The biomedical providers and prayer camp staff interviewed broadly agreed on several foundational elements of providing care for patients with mental health needs. First, both parties generally agreed that drug use was often entangled in mental health issues and that reducing drug use would be beneficial. In the short term, this might give rise to joint health educational programs and community outreach partnerships between prayer camps and biomedical care providers that identify the determinants and dangers of drug use and help detect indicators of high risk for mental health issues earlier in people’s lives. More broadly, prayer camp staff could be amenable to visits from community health works to provide lectures to congregations on topics related to health and wellness, as well as to potentially provide care for physical conditions to patients residing at the camp. Prayer camp staff indicated a respect for medical knowledge and saw benefit in the joint acknowledgment of the spiritual and biomedical dimensions of health. This suggests the possibility of collaboration in the medium term for integrating some medication use for mental health conditions under the supervision and administration of biomedical providers, who could visit prayer camps regularly to monitor patients on prescribed treatments. Biomedical care providers could also partner with prayer camp staff to build and strengthen existing referral networks of prayer camp attendees to visit district hospitals and community health centers for outpatient medical check-ups and emergency care, which many prayer camp staff and biomedical care providers mutually saw as beneficial for the benefit of patients. Broader support—such as infrastructural investments in security walls, gates, and suitable living facilities—could abate the use of chains and improve living conditions for patients residing at prayer camps; however, government investments directed to prayer camps will be challenging to justify, particularly within a resource-constrained context, and may not align with other extant budget priorities.

Where less agreement was apparent was in the use of long-term medication as a way of treating mental illness, and in the encouragement of fasting for patients. Collaboration in this area to promote adherence to drug regimens and to mitigate the impact of fasting on the patient’s prognosis would require more extensive discussion and joint learning. Partnership efforts that would attempt to entirely separate spiritual and biomedical perspectives vis-à-vis the care and treatment of patients living with serious mental illness would likely prove fruitless, and may be damaging to future efforts of community engagement: both prayer camp staff and biomedical care providers highlighted that—for many patients and, even, for themselves—the experience of mental illness often occurred through both a biomedical and a spiritual lens.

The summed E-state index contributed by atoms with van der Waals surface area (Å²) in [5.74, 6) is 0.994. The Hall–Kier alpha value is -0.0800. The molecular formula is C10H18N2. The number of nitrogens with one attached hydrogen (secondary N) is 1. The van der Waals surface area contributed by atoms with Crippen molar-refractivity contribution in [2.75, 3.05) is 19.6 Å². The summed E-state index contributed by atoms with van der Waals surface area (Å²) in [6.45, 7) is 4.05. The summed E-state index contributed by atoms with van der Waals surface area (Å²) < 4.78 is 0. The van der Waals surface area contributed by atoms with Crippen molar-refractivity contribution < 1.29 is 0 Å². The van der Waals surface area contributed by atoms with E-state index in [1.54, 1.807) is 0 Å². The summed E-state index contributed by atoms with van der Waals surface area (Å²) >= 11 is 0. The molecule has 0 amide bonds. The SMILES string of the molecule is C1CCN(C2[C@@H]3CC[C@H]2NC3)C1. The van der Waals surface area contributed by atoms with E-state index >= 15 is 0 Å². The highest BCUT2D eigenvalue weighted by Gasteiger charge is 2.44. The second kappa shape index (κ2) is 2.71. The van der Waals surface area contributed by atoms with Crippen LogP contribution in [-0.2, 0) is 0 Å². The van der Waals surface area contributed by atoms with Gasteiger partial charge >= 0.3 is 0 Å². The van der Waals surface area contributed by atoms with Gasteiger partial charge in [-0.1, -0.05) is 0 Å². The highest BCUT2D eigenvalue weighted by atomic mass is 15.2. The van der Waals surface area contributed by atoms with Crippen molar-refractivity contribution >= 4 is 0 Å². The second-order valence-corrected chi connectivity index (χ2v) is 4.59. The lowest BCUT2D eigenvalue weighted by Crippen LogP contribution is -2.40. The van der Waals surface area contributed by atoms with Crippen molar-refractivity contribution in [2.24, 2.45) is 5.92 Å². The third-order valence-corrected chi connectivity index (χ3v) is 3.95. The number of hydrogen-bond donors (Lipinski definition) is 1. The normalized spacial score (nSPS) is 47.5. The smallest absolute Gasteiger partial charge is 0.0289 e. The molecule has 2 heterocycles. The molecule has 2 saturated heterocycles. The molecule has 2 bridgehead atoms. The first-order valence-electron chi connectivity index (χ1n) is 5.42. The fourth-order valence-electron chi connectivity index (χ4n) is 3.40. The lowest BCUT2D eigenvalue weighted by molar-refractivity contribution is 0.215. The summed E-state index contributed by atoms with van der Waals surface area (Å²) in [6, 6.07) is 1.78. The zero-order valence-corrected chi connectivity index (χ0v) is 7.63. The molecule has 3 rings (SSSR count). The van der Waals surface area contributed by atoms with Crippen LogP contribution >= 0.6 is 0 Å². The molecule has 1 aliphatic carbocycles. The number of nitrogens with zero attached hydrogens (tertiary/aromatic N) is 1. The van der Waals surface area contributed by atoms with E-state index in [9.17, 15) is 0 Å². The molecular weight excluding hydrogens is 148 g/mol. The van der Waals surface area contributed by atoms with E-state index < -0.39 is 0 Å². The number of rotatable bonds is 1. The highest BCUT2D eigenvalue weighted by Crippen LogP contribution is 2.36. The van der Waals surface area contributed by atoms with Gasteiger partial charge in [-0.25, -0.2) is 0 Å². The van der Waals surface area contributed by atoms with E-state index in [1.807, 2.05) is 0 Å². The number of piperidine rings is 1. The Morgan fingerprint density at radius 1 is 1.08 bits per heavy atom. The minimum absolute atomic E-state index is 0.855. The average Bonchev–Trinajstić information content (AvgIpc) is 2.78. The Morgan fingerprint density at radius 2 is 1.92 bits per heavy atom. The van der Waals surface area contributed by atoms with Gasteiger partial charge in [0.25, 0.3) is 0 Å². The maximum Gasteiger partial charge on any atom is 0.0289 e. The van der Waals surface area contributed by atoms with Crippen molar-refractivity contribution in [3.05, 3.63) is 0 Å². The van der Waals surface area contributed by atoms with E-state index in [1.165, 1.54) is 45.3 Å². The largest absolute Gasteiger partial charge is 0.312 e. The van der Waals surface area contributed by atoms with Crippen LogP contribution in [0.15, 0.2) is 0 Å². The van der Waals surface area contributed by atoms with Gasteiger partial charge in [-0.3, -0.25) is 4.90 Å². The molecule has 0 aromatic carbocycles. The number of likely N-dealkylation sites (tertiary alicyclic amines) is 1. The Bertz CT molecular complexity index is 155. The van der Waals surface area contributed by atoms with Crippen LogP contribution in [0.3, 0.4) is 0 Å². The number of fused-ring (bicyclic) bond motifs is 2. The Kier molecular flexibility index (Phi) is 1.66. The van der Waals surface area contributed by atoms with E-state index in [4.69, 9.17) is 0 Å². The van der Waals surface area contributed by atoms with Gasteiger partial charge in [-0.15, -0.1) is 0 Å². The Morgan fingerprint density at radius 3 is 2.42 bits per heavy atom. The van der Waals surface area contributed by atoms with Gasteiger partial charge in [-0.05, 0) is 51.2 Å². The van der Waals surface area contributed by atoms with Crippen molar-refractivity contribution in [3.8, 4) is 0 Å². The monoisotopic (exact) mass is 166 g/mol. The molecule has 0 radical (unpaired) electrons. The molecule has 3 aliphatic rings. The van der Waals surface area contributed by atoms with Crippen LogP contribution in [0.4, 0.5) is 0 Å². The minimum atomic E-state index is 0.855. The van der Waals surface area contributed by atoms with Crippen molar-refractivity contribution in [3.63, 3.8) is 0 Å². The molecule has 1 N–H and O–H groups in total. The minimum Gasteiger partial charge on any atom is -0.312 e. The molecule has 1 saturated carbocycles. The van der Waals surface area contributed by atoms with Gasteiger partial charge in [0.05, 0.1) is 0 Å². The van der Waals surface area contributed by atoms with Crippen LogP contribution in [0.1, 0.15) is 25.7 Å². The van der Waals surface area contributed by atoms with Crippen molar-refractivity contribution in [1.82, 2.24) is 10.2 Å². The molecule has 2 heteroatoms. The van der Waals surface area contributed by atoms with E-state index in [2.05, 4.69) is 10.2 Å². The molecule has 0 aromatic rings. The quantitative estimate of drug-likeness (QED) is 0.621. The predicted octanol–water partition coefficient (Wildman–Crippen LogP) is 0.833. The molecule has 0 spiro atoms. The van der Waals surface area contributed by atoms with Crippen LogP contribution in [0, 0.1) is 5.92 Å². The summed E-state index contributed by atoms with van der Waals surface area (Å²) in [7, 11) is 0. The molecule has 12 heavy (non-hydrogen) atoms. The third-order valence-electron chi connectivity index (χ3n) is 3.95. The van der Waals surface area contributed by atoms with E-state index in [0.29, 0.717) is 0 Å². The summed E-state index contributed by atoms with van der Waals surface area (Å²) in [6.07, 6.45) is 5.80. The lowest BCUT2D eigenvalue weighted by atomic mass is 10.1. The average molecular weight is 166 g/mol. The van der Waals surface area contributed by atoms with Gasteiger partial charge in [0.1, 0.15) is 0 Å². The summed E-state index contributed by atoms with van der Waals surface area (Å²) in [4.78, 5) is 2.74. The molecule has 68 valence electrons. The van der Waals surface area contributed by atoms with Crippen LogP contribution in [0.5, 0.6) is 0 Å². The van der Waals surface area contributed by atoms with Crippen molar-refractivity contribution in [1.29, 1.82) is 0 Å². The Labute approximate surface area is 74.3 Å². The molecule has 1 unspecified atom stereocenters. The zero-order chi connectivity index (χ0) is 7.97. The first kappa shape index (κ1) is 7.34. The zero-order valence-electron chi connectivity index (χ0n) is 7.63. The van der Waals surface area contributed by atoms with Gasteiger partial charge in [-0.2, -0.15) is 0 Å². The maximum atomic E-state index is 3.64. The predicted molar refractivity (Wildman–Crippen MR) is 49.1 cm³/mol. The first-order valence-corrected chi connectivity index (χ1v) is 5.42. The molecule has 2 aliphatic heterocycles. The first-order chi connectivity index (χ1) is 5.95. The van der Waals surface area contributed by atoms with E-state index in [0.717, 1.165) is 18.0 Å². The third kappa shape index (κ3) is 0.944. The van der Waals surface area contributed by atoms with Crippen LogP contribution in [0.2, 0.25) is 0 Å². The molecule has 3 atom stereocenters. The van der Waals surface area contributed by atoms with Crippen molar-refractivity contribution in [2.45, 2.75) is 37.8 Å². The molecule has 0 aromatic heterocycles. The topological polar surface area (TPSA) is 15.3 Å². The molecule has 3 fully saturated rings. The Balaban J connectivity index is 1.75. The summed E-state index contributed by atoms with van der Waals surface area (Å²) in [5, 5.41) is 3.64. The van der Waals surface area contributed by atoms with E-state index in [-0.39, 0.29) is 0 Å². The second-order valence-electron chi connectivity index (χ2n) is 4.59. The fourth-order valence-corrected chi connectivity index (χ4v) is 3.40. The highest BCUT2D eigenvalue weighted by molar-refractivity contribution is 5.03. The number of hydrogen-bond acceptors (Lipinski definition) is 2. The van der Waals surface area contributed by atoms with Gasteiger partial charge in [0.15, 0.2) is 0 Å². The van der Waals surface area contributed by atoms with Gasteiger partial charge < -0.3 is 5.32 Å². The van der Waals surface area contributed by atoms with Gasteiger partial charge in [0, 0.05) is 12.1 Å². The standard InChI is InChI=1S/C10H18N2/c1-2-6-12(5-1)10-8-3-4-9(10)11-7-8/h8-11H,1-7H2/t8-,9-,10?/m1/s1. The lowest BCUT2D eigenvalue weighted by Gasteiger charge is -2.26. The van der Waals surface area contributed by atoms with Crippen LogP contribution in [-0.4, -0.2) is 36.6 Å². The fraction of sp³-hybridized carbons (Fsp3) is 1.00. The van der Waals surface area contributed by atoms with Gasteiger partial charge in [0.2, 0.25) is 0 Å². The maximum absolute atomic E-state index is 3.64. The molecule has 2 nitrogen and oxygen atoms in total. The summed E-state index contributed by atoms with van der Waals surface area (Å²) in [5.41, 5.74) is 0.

Our research presents one of the largest studies of prayer camps that treat serious mental illnesses, to date. The limited studies on prayer camps to date have described some of the beliefs and practices of faith healers at these camps [6]. Much of the previous literature has focused on the adverse practices conducted in the camps, including forced fasting, chaining, and caning [15,17], practices which have raised concerns regarding the viability of intersectoral partnerships. Although our findings indicate that these practices are neither universally applied nor universally endorsed at prayer camps, our results were consistent with previous studies [6,33] which found these practices to challenge collaboration from the standpoint of biomedical staff. Furthermore, our findings indicated that prayer camp staff have deeply held beliefs regarding the use of fasting and the need to treat spiritually prior to, or current with, biomedical treatment for medicine to be effective. Long-term biomedical treatment was not recognized as helpful by prayer camp staff, echoing findings regarding similar skepticism among patients with mental illnesses in Ghana [34]. These issues may create challenges for potential intersectoral partnerships. In addition, our informants noted that many Pentecostal and Evangelical Christians in Ghana believe it possible to have voice-hearing experiences and not be mentally ill, which echoes similar findings from Luhrmann, Padmavati, Tharoor, and Osei [35]; within biomedical psychiatry, an emerging body of work studying auditory verbal hallucinations has challenged the notion that they are intrinsically pathologic [36,37], suggesting a perspective that could compliment those of Pentecostal or Evangelical patients.